It is the “essential” toy of the moment. Simple but irresistible.
They are small rubber bumps that can be pushed in and out and produce a “pop” sound and feel very satisfying.
Whether used as a game, a toy, or simply a relaxing way to calm down in these difficult times, pop-it reportedly appeared out of nowhere in stores, markets, and online last year.
The impact of this successful product, which was actually invented more than 40 years ago, increased thanks to a video of a capuchin monkey in North Carolina, United States, playing with him.
How did the idea come about?
The original pop-it was the brainchild of two Israeli game designers: Theo and Ora Coster.
They invented more than 190 games. One of the most famous is “Guess Who?” (Translated as “Guess Who” or “Who’s Who?”), A face recognition game that was sold in several languages around the world.
Theo was born in Amsterdam in 1928 and was a classmate of Anne Frank, whose diary became one of the best-known accounts of the Nazi holocaust.
He survived the war living with a non-Jewish family and changing his name – Morris Simon – because it sounded too Jewish.
In 1955, he drove to Israel on a motorcycle. There he chose to live and met his wife Ora, an art teacher.
They merged their names to form their company, Theora Design.
The couple started out by producing things for companies to give away as gifts, including a very successful ice cream stick that doubled as a construction toy.
That made enough money and allowed them to focus on designing games.
The first pop-it toy had a tragic inspiration. When Ora’s sister, who was an artist, died of breast cancer in 1974, Ora came up with an idea in a dream.
“She said, ‘Theo, imagine a big field of breasts, female breasts, that you can push the nipple.’ She was very open, she would say whatever came to mind, to anyone, ”says Boaz Coster, Theo and Ora’s son who runs the company with his brother Gideon.
“She told him: ‘Do like a nipple mat that you can push back and forth. And he did exactly that, ”he adds.
The couple produced some prototypes, but the idea fell through, in part because the silicone rubber from which today’s pop-its are made was not available at the time.
Boost of social media
A few years ago, the brothers dusted off their parents’ idea, which had been on the shelf since the 1970s, and struck a deal with the Montreal-based gaming company Foxmind.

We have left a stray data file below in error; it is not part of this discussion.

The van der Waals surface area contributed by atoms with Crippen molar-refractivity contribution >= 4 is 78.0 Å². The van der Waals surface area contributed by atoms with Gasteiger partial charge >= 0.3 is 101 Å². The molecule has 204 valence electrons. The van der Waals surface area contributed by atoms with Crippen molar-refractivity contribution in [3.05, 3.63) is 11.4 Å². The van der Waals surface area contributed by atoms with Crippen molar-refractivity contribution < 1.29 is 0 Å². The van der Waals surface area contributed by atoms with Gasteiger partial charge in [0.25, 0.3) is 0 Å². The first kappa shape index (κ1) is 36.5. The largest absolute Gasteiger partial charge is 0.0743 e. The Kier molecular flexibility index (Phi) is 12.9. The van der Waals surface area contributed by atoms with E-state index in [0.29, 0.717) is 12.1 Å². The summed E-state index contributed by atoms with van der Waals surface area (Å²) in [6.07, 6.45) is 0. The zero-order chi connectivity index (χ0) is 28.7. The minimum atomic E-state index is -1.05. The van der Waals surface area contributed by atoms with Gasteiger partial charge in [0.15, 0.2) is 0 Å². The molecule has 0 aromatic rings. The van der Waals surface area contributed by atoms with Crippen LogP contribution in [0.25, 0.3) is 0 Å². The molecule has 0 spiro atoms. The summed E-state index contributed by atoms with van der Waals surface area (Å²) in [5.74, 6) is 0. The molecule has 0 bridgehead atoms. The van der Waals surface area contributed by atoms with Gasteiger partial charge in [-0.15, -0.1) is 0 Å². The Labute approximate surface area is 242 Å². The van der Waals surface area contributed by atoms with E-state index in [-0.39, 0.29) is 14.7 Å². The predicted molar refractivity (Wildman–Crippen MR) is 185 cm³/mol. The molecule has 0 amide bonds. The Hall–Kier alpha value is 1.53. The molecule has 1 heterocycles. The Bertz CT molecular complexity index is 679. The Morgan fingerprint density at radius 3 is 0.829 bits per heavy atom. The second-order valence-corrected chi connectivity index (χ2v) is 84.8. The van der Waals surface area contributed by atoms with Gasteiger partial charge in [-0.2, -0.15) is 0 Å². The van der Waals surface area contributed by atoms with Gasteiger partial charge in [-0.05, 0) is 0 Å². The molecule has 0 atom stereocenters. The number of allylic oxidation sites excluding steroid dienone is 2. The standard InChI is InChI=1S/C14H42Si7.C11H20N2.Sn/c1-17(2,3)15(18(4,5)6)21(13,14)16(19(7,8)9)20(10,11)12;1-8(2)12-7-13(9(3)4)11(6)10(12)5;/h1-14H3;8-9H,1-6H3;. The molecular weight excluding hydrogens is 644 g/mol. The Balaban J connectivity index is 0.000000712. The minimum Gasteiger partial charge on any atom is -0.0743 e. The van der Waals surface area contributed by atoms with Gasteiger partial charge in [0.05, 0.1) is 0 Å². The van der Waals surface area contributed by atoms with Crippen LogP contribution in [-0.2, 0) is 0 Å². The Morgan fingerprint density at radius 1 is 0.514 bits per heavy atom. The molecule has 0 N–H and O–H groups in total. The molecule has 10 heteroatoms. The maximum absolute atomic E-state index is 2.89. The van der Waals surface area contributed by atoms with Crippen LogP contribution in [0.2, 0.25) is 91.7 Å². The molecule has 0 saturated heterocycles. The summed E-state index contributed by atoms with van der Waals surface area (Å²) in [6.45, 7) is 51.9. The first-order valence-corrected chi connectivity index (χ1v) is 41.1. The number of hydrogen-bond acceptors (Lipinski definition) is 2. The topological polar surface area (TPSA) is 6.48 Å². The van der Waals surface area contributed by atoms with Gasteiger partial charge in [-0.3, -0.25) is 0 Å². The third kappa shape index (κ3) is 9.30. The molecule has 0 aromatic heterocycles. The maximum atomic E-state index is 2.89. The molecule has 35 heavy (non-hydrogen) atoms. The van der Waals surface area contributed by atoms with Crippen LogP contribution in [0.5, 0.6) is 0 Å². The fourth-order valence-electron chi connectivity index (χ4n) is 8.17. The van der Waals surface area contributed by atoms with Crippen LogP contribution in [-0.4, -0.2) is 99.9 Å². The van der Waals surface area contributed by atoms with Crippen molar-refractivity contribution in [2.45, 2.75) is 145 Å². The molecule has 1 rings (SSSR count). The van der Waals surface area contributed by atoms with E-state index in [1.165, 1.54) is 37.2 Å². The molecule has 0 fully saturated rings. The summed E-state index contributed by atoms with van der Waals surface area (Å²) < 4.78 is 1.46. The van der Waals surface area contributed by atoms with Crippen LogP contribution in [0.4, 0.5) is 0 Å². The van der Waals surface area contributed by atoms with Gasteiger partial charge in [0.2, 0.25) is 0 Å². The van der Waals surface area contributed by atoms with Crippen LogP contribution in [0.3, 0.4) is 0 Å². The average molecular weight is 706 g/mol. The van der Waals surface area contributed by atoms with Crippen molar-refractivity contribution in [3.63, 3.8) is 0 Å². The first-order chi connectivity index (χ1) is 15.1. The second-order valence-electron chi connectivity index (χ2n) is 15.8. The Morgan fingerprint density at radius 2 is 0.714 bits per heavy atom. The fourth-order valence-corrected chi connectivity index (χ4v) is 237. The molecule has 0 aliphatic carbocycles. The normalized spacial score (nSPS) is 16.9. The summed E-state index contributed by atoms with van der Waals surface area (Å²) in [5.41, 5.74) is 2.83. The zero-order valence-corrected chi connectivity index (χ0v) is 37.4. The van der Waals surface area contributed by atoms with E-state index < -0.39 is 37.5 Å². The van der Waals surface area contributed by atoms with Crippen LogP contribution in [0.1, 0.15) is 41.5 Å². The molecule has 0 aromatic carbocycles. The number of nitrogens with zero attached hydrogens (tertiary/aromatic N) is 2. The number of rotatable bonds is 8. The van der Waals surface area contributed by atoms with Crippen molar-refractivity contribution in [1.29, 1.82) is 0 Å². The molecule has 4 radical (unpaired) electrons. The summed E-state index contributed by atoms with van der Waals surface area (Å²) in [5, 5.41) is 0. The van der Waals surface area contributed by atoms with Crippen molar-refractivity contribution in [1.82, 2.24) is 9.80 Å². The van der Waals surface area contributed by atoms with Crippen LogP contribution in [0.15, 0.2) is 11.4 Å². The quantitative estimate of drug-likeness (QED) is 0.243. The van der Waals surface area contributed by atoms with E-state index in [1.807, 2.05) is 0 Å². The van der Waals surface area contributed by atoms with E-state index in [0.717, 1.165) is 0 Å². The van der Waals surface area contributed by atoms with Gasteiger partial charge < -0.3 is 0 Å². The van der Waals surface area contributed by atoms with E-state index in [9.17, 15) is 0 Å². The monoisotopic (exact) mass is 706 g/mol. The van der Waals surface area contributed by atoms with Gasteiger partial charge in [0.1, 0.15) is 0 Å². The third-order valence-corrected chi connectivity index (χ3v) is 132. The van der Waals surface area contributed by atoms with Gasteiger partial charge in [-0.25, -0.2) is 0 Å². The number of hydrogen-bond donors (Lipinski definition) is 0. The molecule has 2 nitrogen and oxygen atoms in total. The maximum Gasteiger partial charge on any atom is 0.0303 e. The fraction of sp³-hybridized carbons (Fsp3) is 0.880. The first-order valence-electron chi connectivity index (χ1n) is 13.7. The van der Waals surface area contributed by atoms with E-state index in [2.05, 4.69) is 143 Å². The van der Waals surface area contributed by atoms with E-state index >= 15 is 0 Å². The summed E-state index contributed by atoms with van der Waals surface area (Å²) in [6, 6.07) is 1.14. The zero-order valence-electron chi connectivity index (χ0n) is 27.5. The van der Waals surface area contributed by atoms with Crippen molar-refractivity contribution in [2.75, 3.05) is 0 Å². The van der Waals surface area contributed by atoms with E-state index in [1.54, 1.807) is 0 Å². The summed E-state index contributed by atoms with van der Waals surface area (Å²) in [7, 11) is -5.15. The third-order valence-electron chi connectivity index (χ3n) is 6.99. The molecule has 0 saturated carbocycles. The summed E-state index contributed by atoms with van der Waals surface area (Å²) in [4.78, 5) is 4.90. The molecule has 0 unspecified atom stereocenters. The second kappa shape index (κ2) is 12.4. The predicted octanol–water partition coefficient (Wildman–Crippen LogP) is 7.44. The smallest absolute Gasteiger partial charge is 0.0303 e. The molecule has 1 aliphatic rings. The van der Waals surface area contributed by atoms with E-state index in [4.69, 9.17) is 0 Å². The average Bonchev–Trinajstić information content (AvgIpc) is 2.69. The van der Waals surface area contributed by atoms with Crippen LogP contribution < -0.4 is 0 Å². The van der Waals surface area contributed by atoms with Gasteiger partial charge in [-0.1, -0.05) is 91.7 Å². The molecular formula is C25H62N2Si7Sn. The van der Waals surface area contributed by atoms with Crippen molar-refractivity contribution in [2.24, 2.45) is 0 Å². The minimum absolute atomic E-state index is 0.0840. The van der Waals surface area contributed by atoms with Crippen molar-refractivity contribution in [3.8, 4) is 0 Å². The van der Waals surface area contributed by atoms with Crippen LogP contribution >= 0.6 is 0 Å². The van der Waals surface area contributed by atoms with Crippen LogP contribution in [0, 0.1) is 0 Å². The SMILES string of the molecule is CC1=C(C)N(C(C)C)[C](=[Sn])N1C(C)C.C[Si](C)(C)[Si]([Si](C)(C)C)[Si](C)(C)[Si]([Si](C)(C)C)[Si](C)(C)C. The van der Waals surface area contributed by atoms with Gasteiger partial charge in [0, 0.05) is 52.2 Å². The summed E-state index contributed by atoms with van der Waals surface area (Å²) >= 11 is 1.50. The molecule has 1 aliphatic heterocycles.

It was re-introduced as “Last One Lost,” a two-player game in which participants take turns pushing the bubbles and trying to avoid pushing the last one.
Launched in 2014, it sold “a few thousand,” says Boaz. But in 2019, the US retailer Target began selling it.
“They started selling a little more, but it still wasn’t a success, until someone created some videos and clips on TikTok and YouTube. And there was a specific one with a little monkey that presses from one side and then turns and presses it from the other side, ”he explains.
“It was the essence of the idea that our parents came up with and this generated 500 million visits,” says Boaz.
The name of the “influencer” monkey is Gaitlyn Rae and it is a female. She lives in Elizabeth City, North Carolina with her owners, Jessica Lacher, who owns a farm, and her husband, Paul, who runs an irrigation company.
“Someone sent him a pop-it for his birthday,” says Jessica. “That was the first time we saw him. I don’t know if it was original or not but then other brands started doing it and their fans kept sending them. I mean, we have boxes and boxes of pop-its, ”he describes.
And thus madness was born.
Fight against imitations
Now you can buy pop-it pineapples, dinosaurs, unicorns, guns, Apple logos, even the children’s TV character Peppa Pig, none of them licensed from Foxmind or Theora Design.
“The sales estimate is between 500 and 1 billion copies,” says Boaz.
“But 99.99% of them are knockoffs,” Gideon adds.
Most of these items are found in stores and on the Internet, but none are licensed, while official versions are difficult to find.
Amazon says it is working with Foxmind to protect its intellectual property rights and official products are more prominently displayed on its US platform.
The BBC contacted some of the companies that were selling unlicensed pop-its, but none wanted to speak to us.
Meanwhile, Foxmind plans to recover part of that market with its own more innovative designs. And they do what they can to legally fight copycats.
Despite this, the brothers are delighted with the creativity that the family idea has unleashed.
Pop-its have been used to bake sweets and cakes, while others use them to help people with autism.
“We are not complaining,” says Boaz.
Ora passed away a few months ago, at the age of 90, happy that his invention had become a worldwide success after all these years.
She was buried in a cemetery in Tel Aviv with her husband Theo, who had died 2 years earlier.
Their tombstones are designed with references to one of the couple’s most famous games: the “Who’s Who?” Cards.
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